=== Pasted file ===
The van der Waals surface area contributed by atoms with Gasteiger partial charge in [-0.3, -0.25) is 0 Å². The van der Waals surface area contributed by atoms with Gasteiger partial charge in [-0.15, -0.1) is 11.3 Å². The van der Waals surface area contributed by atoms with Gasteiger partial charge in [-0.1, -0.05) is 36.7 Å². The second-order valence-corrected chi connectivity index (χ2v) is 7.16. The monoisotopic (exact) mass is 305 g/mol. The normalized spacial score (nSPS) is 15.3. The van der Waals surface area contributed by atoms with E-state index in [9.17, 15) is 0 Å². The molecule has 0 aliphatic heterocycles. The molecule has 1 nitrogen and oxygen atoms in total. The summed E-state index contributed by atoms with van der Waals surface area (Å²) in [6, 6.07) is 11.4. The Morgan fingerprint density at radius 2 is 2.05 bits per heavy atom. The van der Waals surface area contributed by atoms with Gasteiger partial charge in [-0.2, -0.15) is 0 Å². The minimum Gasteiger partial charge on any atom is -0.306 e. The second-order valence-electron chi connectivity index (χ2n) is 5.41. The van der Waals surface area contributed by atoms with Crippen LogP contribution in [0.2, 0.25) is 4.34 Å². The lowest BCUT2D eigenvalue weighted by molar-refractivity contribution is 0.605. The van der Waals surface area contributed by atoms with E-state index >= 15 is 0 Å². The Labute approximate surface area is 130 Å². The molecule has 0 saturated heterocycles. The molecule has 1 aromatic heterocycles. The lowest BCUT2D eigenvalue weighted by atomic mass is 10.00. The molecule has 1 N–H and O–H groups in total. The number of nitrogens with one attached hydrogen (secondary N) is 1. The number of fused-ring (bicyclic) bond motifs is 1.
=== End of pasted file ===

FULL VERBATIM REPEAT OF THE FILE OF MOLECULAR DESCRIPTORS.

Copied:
The van der Waals surface area contributed by atoms with Gasteiger partial charge in [-0.3, -0.25) is 0 Å². The van der Waals surface area contributed by atoms with Gasteiger partial charge in [-0.15, -0.1) is 11.3 Å². The van der Waals surface area contributed by atoms with Gasteiger partial charge in [-0.1, -0.05) is 36.7 Å². The second-order valence-corrected chi connectivity index (χ2v) is 7.16. The monoisotopic (exact) mass is 305 g/mol. The normalized spacial score (nSPS) is 15.3. The van der Waals surface area contributed by atoms with E-state index in [9.17, 15) is 0 Å². The molecule has 0 aliphatic heterocycles. The molecule has 1 nitrogen and oxygen atoms in total. The summed E-state index contributed by atoms with van der Waals surface area (Å²) in [6, 6.07) is 11.4. The Morgan fingerprint density at radius 2 is 2.05 bits per heavy atom. The van der Waals surface area contributed by atoms with Gasteiger partial charge in [-0.2, -0.15) is 0 Å². The minimum Gasteiger partial charge on any atom is -0.306 e. The second-order valence-electron chi connectivity index (χ2n) is 5.41. The van der Waals surface area contributed by atoms with Crippen LogP contribution in [0.2, 0.25) is 4.34 Å². The lowest BCUT2D eigenvalue weighted by molar-refractivity contribution is 0.605. The van der Waals surface area contributed by atoms with E-state index >= 15 is 0 Å². The Labute approximate surface area is 130 Å². The molecule has 0 saturated heterocycles. The molecule has 1 aromatic heterocycles. The lowest BCUT2D eigenvalue weighted by atomic mass is 10.00. The molecule has 1 N–H and O–H groups in total. The number of nitrogens with one attached hydrogen (secondary N) is 1. The number of fused-ring (bicyclic) bond motifs is 1.